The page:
Mission Possible: Teach your clients to give you a perfect bug reporting, especially for design issues.
Let’s start this story with another story:
CLIENT: There’s a strange symbol after the company name – can you remove it?
ME: Hmm… I don’t see anything. Does it come after the exclamation point?
CLIENT: The what?
ME: The line and dot after – wait, you mean the exclamation point?
CLIENT: I guess. Is that what that’s called?
I’ve borrowed the story from http://clientsfromhell.net but let’s be honest all developers have to deal with clients even worsе than this guy.
The problem (as we know it)
The client see the website in a different way and if there is a problem, they will describe it to you with the words they know. Don’t tell me that you haven’t spent at least 3h per project talking or chatting or even worse, exchanging emails, with a client who wants the work to be done, but cannot explain what he needs exactly the way a developer/designer can understand.
It’s not easy, indeed, for users to report bugs. Let’s not open now any bugzilla or other bug tracker to see “the wisdom of the crowd” collected from the clients, starting with the magical words “It’s not working” or “there is something wrong with my website”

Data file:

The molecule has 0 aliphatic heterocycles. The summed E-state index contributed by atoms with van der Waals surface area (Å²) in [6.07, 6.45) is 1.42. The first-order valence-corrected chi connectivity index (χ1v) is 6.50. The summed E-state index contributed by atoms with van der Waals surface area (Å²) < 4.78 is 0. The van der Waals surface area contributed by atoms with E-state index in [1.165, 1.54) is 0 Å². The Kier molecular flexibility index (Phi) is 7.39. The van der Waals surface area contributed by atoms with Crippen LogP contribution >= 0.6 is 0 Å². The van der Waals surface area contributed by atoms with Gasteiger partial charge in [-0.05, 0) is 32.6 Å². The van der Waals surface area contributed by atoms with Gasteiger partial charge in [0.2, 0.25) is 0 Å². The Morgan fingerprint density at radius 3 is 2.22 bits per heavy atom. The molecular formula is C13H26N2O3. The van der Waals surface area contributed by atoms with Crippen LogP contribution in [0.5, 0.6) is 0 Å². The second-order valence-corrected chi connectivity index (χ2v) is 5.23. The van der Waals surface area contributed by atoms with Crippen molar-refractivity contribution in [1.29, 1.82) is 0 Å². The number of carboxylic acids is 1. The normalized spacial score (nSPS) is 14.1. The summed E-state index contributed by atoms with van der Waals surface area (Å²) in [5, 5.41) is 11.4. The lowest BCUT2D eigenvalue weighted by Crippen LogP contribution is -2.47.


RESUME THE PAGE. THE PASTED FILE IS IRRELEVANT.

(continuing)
You know what I am talking about.
How to solve it?
I think I have found a way to solve this and to translate the clients’ way of thinking to the language of a designer. There are couple of ways, actually, but now I want to show you how to do it by giving the opportunity to your users/clients/visitors to annotate bugs and to show you what is wrong – the visual way.
I will use usersnap to help me with that. Now, in order to reproduce the “original’ problem I have to find a “wrong logo”.
(spending 20 min searching, trying to avoid Yahoo!, no luck there.)
Usersnap requires a small widget to be installed on the website, so you can give valuable feedback. Now let’s imagine that the problem in this case is on their website and let’s make them eat their own dog food. I don’t have a chance to install it by myself on Yahoo (or can I?)
Now let’s find an “!” and report it, just for a demonstration.
See, it’s easy. Now you can understand what the problem is, where it is and how it looks like on your clients’ computer, because from time to time a browser can cause the problem and you are not able to see the problem as you client does.
You will receive an annotated screenshot on your email, complete with notes, arrows, highlighted zones and even pixel rulers and you will be one step ahead in the communication.
Is that all?
Of course it’s not, next step is to teach the client to use the tool, instead of sending you screenshots pasted in a doc file or wore, acting like guys shown on ClientsFromHell.